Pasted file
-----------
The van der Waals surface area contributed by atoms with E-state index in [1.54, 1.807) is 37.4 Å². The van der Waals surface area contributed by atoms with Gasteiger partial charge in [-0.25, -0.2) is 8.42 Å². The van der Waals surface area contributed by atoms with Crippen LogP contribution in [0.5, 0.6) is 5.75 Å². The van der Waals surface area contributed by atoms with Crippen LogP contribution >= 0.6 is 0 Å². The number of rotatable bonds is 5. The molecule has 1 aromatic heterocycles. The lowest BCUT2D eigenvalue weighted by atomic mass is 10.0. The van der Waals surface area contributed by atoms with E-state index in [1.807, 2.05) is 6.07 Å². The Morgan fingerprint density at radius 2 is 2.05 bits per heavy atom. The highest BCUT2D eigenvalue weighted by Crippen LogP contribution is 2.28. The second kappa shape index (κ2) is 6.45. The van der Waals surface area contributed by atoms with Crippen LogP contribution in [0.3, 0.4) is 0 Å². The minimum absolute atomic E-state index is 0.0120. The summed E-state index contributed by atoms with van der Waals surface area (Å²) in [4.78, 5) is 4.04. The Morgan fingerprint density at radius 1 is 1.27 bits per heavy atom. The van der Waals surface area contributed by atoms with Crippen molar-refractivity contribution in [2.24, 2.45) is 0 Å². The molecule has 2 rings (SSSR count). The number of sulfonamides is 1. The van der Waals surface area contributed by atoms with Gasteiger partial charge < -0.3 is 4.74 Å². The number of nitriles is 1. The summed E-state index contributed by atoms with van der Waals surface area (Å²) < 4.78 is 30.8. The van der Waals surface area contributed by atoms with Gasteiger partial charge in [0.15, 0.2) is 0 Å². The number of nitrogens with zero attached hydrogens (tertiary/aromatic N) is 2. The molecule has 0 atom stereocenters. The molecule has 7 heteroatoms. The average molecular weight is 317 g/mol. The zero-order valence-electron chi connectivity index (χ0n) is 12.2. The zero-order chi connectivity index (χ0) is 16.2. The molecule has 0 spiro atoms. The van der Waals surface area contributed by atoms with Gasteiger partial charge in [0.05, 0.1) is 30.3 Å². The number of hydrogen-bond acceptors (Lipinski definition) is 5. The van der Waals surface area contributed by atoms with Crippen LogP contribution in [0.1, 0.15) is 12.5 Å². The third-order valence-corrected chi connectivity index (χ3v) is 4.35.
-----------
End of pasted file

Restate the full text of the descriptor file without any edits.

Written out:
The van der Waals surface area contributed by atoms with E-state index in [1.54, 1.807) is 37.4 Å². The van der Waals surface area contributed by atoms with Gasteiger partial charge in [-0.25, -0.2) is 8.42 Å². The van der Waals surface area contributed by atoms with Crippen LogP contribution in [0.5, 0.6) is 5.75 Å². The van der Waals surface area contributed by atoms with Crippen LogP contribution >= 0.6 is 0 Å². The number of rotatable bonds is 5. The molecule has 1 aromatic heterocycles. The lowest BCUT2D eigenvalue weighted by atomic mass is 10.0. The van der Waals surface area contributed by atoms with E-state index in [1.807, 2.05) is 6.07 Å². The Morgan fingerprint density at radius 2 is 2.05 bits per heavy atom. The highest BCUT2D eigenvalue weighted by Crippen LogP contribution is 2.28. The second kappa shape index (κ2) is 6.45. The van der Waals surface area contributed by atoms with Crippen LogP contribution in [0.3, 0.4) is 0 Å². The minimum absolute atomic E-state index is 0.0120. The summed E-state index contributed by atoms with van der Waals surface area (Å²) in [4.78, 5) is 4.04. The Morgan fingerprint density at radius 1 is 1.27 bits per heavy atom. The van der Waals surface area contributed by atoms with Crippen molar-refractivity contribution in [2.24, 2.45) is 0 Å². The molecule has 2 rings (SSSR count). The number of sulfonamides is 1. The van der Waals surface area contributed by atoms with Gasteiger partial charge < -0.3 is 4.74 Å². The number of nitriles is 1. The summed E-state index contributed by atoms with van der Waals surface area (Å²) < 4.78 is 30.8. The van der Waals surface area contributed by atoms with Gasteiger partial charge in [0.15, 0.2) is 0 Å². The number of nitrogens with zero attached hydrogens (tertiary/aromatic N) is 2. The molecule has 0 atom stereocenters. The molecule has 7 heteroatoms. The average molecular weight is 317 g/mol. The zero-order valence-electron chi connectivity index (χ0n) is 12.2. The zero-order chi connectivity index (χ0) is 16.2. The molecule has 0 spiro atoms. The van der Waals surface area contributed by atoms with Gasteiger partial charge in [0.05, 0.1) is 30.3 Å². The number of hydrogen-bond acceptors (Lipinski definition) is 5. The van der Waals surface area contributed by atoms with Crippen LogP contribution in [0.1, 0.15) is 12.5 Å². The third-order valence-corrected chi connectivity index (χ3v) is 4.35.